Sales of electronic cigarettes (e-cigarettes) are exploding rapidly, and so is controversy over them. Are they a breakthrough aid to help stop smoking or addictive, harmful devices?
E-cigarettes are battery-operated gadgets that heat liquid nicotine, flavors and other chemicals into a vapor that users inhale. The amount of nicotine they deliver varies widely and their manufacturers exercise little apparent quality control.
The FDA has not approved e-cigarettes to quit smoking and there are no well-controlled studies of their efficacy–despite advertising claims. The long-term health effects of e-cigarettes are unknown. Lab analyses suggest they contain cancer-causing compounds (carcinogens) and other toxic chemicals.
Potential Tobacco Gateway
Sometimes e-cigarettes contain flavors (like chocolate and cherry) that especially appeal to children and teens. Middle and high school students doubled their use of e-cigarettes between 2011 to 2012 (from 4.7 percent to 10 percent), according to a recent study published by the US Centers for Disease Control. Considering this, it is fair to suggest that electronic cigarettes can serve as a gateway for kids and teens to get addicted to nicotine and “graduate” to regular cigarettes–introducing a new generation of smokers to tobacco-related disease and premature death.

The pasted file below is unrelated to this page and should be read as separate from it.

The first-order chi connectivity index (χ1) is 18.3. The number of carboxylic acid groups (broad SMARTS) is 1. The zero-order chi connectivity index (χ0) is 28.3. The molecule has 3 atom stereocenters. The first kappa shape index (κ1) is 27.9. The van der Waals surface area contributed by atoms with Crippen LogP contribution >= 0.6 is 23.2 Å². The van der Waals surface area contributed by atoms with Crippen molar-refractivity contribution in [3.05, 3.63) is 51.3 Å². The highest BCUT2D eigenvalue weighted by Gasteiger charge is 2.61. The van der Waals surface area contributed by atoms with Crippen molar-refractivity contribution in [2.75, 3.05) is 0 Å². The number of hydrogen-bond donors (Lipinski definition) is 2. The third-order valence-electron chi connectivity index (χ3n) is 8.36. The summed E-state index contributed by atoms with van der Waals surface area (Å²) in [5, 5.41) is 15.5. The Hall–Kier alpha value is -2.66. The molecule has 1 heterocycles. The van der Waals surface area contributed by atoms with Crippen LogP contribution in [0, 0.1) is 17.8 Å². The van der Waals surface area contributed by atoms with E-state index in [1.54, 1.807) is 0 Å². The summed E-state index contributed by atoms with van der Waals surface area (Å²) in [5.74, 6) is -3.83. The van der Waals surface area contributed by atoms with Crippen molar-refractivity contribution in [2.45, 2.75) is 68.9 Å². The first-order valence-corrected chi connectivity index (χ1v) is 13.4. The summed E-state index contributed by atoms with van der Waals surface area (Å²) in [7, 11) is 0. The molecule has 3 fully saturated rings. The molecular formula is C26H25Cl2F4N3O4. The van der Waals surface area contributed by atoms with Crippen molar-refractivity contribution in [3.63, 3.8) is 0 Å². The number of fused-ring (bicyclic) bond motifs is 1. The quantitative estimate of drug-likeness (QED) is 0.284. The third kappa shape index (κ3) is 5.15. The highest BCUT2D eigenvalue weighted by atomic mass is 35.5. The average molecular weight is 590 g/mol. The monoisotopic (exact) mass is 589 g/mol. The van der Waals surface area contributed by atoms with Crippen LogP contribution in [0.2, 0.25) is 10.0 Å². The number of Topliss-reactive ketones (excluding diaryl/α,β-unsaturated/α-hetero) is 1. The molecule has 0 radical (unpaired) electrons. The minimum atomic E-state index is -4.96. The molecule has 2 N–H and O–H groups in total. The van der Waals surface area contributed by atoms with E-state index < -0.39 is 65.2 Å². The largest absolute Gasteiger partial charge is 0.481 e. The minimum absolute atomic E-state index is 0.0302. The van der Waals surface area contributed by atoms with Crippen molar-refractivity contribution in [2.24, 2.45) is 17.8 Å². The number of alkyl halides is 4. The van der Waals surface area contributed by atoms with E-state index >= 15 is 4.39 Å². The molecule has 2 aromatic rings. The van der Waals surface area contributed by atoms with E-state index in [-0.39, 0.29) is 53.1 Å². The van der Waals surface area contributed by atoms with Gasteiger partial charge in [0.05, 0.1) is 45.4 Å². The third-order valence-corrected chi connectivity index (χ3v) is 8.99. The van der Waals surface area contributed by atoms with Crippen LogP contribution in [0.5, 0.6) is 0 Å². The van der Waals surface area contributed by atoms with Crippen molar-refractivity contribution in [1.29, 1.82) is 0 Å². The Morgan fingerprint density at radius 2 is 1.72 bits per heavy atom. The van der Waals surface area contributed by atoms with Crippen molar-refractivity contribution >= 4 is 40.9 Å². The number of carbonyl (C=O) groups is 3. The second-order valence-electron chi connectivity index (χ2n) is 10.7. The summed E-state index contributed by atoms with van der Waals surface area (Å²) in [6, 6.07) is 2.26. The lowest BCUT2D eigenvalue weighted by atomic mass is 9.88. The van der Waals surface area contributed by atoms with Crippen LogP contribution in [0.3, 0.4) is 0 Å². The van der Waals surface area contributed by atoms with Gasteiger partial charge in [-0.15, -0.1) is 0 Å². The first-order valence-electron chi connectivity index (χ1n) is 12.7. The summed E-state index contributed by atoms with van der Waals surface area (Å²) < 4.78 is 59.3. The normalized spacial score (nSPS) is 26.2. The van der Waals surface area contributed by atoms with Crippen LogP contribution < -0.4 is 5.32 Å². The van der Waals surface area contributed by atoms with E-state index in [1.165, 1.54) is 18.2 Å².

Over the last 10 years, smoking among New York high school students has dropped nearly 60 percent. The introduction of e-cigarettes threatens this substantial progress. New York State prohibits selling e-cigarettes to anyone under 18, as do some other states.
Concern about the lack of scientific data has caused a growing number of state and local governments to prohibit e-cigarettes in some public places to minimize possible risks and prevent confusion in enforcing smoke-free laws. Several US Attorneys General and many medical organizations have requested FDA testing and regulation.
Find evidence-based treatment for tobacco dependence at the North Shore-LIJ Center for Tobacco Control. For help to quit or to refer someone for assistance, call 516-466-1980. For phone counseling, call the New York State Smokers’ Quitline at 866-697-8487.